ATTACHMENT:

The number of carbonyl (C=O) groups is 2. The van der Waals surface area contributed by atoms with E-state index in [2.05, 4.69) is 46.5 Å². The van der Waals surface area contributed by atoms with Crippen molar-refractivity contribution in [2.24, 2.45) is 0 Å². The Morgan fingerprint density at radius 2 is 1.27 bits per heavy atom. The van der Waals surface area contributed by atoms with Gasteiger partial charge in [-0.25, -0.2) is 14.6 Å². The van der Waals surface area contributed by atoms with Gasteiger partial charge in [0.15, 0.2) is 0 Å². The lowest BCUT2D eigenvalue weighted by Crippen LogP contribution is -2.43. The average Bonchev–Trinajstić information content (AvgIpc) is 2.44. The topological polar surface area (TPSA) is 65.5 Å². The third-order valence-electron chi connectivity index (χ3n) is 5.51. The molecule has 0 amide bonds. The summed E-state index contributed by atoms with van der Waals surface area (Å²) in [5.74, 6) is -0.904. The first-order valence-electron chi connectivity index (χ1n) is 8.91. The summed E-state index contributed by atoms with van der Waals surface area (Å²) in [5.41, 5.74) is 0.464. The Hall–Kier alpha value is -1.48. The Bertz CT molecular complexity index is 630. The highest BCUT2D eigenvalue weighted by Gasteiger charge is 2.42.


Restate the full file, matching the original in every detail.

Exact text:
The number of carbonyl (C=O) groups is 2. The van der Waals surface area contributed by atoms with E-state index in [2.05, 4.69) is 46.5 Å². The van der Waals surface area contributed by atoms with Crippen molar-refractivity contribution in [2.24, 2.45) is 0 Å². The Morgan fingerprint density at radius 2 is 1.27 bits per heavy atom. The van der Waals surface area contributed by atoms with Gasteiger partial charge in [-0.25, -0.2) is 14.6 Å². The van der Waals surface area contributed by atoms with Gasteiger partial charge in [0.15, 0.2) is 0 Å². The lowest BCUT2D eigenvalue weighted by Crippen LogP contribution is -2.43. The average Bonchev–Trinajstić information content (AvgIpc) is 2.44. The topological polar surface area (TPSA) is 65.5 Å². The third-order valence-electron chi connectivity index (χ3n) is 5.51. The molecule has 0 amide bonds. The summed E-state index contributed by atoms with van der Waals surface area (Å²) in [5.74, 6) is -0.904. The first-order valence-electron chi connectivity index (χ1n) is 8.91. The summed E-state index contributed by atoms with van der Waals surface area (Å²) in [5.41, 5.74) is 0.464. The Hall–Kier alpha value is -1.48. The Bertz CT molecular complexity index is 630. The highest BCUT2D eigenvalue weighted by Gasteiger charge is 2.42.